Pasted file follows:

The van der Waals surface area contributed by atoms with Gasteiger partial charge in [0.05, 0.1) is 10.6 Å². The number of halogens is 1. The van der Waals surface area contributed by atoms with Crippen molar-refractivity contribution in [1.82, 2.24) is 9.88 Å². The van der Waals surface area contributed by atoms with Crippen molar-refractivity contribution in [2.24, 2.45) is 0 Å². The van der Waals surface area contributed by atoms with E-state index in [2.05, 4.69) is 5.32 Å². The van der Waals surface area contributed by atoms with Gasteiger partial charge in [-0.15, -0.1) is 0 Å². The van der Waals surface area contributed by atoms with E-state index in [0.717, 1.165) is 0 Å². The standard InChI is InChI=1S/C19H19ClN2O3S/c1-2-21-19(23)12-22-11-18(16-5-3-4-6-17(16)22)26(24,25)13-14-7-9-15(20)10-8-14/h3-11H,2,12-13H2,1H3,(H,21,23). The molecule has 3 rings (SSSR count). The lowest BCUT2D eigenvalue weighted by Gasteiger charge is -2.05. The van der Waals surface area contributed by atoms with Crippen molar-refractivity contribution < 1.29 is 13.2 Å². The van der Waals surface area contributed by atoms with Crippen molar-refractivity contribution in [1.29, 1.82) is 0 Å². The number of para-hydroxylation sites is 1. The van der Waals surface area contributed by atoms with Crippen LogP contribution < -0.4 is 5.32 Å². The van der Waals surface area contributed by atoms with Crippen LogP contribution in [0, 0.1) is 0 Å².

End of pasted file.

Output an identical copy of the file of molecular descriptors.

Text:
The van der Waals surface area contributed by atoms with Gasteiger partial charge in [0.05, 0.1) is 10.6 Å². The number of halogens is 1. The van der Waals surface area contributed by atoms with Crippen molar-refractivity contribution in [1.82, 2.24) is 9.88 Å². The van der Waals surface area contributed by atoms with Crippen molar-refractivity contribution in [2.24, 2.45) is 0 Å². The van der Waals surface area contributed by atoms with E-state index in [2.05, 4.69) is 5.32 Å². The van der Waals surface area contributed by atoms with Gasteiger partial charge in [-0.15, -0.1) is 0 Å². The van der Waals surface area contributed by atoms with E-state index in [0.717, 1.165) is 0 Å². The standard InChI is InChI=1S/C19H19ClN2O3S/c1-2-21-19(23)12-22-11-18(16-5-3-4-6-17(16)22)26(24,25)13-14-7-9-15(20)10-8-14/h3-11H,2,12-13H2,1H3,(H,21,23). The molecule has 3 rings (SSSR count). The lowest BCUT2D eigenvalue weighted by Gasteiger charge is -2.05. The van der Waals surface area contributed by atoms with Crippen molar-refractivity contribution < 1.29 is 13.2 Å². The van der Waals surface area contributed by atoms with Crippen molar-refractivity contribution in [1.29, 1.82) is 0 Å². The number of para-hydroxylation sites is 1. The van der Waals surface area contributed by atoms with Crippen LogP contribution < -0.4 is 5.32 Å². The van der Waals surface area contributed by atoms with Crippen LogP contribution in [0, 0.1) is 0 Å².